Special Collections acquires rare 16th-century editions of Vergil and Calvin

Vergil and Calvin

In 1513, Gavin Douglas, a son of the fifth Earl of Angus, completed his translation of the Aeneid, Vergil’s epic account of the founding of Rome, into Scots, a dialect of English spoken in the area around Edinburgh and Glasgow. Written in heroic couplets, this work was the first metrical translation of a classical work to appear in English and was much acclaimed in its time. At the end of the poem, Douglas tacked on his translation of the so-called “Thirteenth Book” of the Aeneid, a continuation of Vergil’s poem written by Maffeo Vegio in the 15th century.

After circulating in manuscript for many years, Douglas’ poem was finally published in 1553 as The XIII Bukes of Eneados of the Famose Poete Vergill Translatet out of Latyne Verses into Scottish Metir. LSU Libraries’ Special Collections recently acquired a copy of this important work. Of particular interest in this copy are the numerous marginal notes in several early hands, as well as a page of handwritten notes pasted in at the end of the book which appear to pertain to word choices and spelling.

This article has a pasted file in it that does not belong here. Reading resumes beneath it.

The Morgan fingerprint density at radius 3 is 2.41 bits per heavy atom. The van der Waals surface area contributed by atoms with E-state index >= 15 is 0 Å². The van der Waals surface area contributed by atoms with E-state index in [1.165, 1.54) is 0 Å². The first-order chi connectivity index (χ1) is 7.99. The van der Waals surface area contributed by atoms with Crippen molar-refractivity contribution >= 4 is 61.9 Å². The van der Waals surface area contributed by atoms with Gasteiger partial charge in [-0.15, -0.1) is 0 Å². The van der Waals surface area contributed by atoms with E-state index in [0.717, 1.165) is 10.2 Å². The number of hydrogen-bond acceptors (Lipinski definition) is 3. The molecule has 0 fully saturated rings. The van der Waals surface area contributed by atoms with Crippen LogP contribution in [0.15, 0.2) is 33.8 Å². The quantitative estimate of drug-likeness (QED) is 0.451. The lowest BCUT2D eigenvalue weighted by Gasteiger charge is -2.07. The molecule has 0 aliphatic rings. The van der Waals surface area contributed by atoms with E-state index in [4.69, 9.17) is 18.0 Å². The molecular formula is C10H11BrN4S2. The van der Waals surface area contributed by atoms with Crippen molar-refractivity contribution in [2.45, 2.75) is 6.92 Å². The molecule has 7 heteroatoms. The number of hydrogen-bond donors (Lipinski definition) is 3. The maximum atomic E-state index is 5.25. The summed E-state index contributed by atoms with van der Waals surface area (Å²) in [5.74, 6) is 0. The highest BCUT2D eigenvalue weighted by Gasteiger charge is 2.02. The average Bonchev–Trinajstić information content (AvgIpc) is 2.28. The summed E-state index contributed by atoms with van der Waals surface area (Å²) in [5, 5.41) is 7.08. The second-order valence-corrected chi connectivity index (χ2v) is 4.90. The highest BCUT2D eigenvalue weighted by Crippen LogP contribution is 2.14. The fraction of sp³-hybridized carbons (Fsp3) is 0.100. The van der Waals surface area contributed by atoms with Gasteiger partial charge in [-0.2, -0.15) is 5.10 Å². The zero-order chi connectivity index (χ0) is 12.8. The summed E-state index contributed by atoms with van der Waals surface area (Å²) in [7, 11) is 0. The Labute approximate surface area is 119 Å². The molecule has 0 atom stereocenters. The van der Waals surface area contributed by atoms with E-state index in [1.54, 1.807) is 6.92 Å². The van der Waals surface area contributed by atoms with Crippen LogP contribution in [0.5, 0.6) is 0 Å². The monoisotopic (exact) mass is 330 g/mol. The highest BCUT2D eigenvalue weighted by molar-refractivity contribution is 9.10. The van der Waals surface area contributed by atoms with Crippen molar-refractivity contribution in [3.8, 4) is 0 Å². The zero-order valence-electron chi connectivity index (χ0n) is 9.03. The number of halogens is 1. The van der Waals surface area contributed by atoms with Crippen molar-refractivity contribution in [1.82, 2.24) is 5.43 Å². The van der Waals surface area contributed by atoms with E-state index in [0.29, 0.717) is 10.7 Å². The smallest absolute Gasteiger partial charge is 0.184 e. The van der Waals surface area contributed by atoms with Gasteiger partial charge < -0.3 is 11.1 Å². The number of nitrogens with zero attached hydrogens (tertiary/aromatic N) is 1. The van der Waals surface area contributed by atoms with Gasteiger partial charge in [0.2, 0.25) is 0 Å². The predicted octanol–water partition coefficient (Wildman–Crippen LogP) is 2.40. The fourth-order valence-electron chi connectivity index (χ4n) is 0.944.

Another new acquisition is a rare 1548 edition of the philosopher and Protestant reformer John Calvin’s The Mynde of the Godly and Excellent Lerned Man M. Ihon Caluyne. First published in Geneva in 1543, this is Calvin’s scathing attack on French Protestants who avoided persecution by outwardly conforming to the Roman Catholic Church. It was the second of Calvin’s works to appear in English and is one of only nine surviving books to have been printed at Ipswich by John Oswen, whom King Edward VI had authorized to print religious texts, including works by reformers like Calvin.

With the 500th anniversary of Calvin’s birth coming up in 2009, Special Collections is pleased to announce its acquisition of this exceptionally rare book.

— Michael Taylor, Assistant Curator of Books

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